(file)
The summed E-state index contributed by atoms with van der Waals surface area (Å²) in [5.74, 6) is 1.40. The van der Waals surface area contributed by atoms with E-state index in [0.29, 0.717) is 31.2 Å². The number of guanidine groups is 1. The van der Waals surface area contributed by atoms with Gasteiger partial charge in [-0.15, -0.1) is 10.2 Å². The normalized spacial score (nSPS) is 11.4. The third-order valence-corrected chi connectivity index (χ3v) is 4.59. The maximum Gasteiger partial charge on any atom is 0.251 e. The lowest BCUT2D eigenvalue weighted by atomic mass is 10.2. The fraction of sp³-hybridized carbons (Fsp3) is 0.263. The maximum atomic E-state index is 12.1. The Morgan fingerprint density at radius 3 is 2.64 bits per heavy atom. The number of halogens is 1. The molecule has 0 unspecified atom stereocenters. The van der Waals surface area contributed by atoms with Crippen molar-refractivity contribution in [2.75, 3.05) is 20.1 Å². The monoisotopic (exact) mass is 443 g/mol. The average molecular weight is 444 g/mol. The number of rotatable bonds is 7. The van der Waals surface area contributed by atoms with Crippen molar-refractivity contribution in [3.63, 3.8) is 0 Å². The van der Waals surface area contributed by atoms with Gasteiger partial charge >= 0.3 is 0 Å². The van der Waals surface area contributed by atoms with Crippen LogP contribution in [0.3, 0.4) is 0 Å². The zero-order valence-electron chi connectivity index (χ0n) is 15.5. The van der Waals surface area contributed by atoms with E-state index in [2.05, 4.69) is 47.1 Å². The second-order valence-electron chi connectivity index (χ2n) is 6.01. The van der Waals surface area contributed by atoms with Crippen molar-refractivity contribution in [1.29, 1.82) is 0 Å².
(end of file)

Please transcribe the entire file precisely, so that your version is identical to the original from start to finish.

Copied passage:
The summed E-state index contributed by atoms with van der Waals surface area (Å²) in [5.74, 6) is 1.40. The van der Waals surface area contributed by atoms with E-state index in [0.29, 0.717) is 31.2 Å². The number of guanidine groups is 1. The van der Waals surface area contributed by atoms with Gasteiger partial charge in [-0.15, -0.1) is 10.2 Å². The normalized spacial score (nSPS) is 11.4. The third-order valence-corrected chi connectivity index (χ3v) is 4.59. The maximum Gasteiger partial charge on any atom is 0.251 e. The lowest BCUT2D eigenvalue weighted by atomic mass is 10.2. The fraction of sp³-hybridized carbons (Fsp3) is 0.263. The maximum atomic E-state index is 12.1. The Morgan fingerprint density at radius 3 is 2.64 bits per heavy atom. The number of halogens is 1. The molecule has 0 unspecified atom stereocenters. The van der Waals surface area contributed by atoms with Crippen molar-refractivity contribution in [2.75, 3.05) is 20.1 Å². The monoisotopic (exact) mass is 443 g/mol. The average molecular weight is 444 g/mol. The number of rotatable bonds is 7. The van der Waals surface area contributed by atoms with Crippen molar-refractivity contribution in [3.63, 3.8) is 0 Å². The van der Waals surface area contributed by atoms with Gasteiger partial charge >= 0.3 is 0 Å². The van der Waals surface area contributed by atoms with Crippen LogP contribution in [0.3, 0.4) is 0 Å². The zero-order valence-electron chi connectivity index (χ0n) is 15.5. The van der Waals surface area contributed by atoms with E-state index in [2.05, 4.69) is 47.1 Å². The second-order valence-electron chi connectivity index (χ2n) is 6.01. The van der Waals surface area contributed by atoms with Crippen molar-refractivity contribution in [1.29, 1.82) is 0 Å².